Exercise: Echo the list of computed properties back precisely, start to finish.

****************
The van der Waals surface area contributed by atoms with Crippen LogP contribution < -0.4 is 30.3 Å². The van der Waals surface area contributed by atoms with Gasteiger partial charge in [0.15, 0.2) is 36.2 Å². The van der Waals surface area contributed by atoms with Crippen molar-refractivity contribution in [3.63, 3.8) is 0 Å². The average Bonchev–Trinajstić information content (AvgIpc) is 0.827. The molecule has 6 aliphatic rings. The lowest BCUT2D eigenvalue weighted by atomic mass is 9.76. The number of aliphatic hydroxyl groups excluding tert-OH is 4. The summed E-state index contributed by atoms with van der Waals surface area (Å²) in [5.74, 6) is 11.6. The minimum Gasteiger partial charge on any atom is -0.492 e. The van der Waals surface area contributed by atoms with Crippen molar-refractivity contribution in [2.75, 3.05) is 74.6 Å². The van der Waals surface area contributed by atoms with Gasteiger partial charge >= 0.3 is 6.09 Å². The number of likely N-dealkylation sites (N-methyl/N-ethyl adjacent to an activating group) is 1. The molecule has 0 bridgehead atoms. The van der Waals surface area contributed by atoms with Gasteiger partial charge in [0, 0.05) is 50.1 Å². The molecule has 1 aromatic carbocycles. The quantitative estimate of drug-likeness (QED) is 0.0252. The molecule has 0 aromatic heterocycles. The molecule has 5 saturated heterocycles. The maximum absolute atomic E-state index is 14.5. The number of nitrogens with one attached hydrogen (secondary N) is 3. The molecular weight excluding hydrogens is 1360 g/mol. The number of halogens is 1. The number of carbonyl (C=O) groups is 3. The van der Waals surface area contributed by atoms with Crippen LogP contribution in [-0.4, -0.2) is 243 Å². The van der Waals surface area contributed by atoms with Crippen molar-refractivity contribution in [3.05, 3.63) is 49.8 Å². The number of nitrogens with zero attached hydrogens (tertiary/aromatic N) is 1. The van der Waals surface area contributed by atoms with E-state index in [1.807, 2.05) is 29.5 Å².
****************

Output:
The van der Waals surface area contributed by atoms with Crippen LogP contribution < -0.4 is 30.3 Å². The van der Waals surface area contributed by atoms with Gasteiger partial charge in [0.15, 0.2) is 36.2 Å². The van der Waals surface area contributed by atoms with Crippen molar-refractivity contribution in [3.63, 3.8) is 0 Å². The average Bonchev–Trinajstić information content (AvgIpc) is 0.827. The molecule has 6 aliphatic rings. The lowest BCUT2D eigenvalue weighted by atomic mass is 9.76. The number of aliphatic hydroxyl groups excluding tert-OH is 4. The summed E-state index contributed by atoms with van der Waals surface area (Å²) in [5.74, 6) is 11.6. The minimum Gasteiger partial charge on any atom is -0.492 e. The van der Waals surface area contributed by atoms with Crippen molar-refractivity contribution in [2.75, 3.05) is 74.6 Å². The van der Waals surface area contributed by atoms with Gasteiger partial charge >= 0.3 is 6.09 Å². The number of likely N-dealkylation sites (N-methyl/N-ethyl adjacent to an activating group) is 1. The molecule has 0 bridgehead atoms. The van der Waals surface area contributed by atoms with Gasteiger partial charge in [0, 0.05) is 50.1 Å². The molecule has 1 aromatic carbocycles. The quantitative estimate of drug-likeness (QED) is 0.0252. The molecule has 0 aromatic heterocycles. The molecule has 5 saturated heterocycles. The maximum absolute atomic E-state index is 14.5. The number of nitrogens with one attached hydrogen (secondary N) is 3. The molecular weight excluding hydrogens is 1360 g/mol. The number of halogens is 1. The number of carbonyl (C=O) groups is 3. The van der Waals surface area contributed by atoms with Crippen LogP contribution in [-0.4, -0.2) is 243 Å². The van der Waals surface area contributed by atoms with Crippen molar-refractivity contribution in [3.05, 3.63) is 49.8 Å². The number of nitrogens with zero attached hydrogens (tertiary/aromatic N) is 1. The van der Waals surface area contributed by atoms with E-state index in [1.807, 2.05) is 29.5 Å².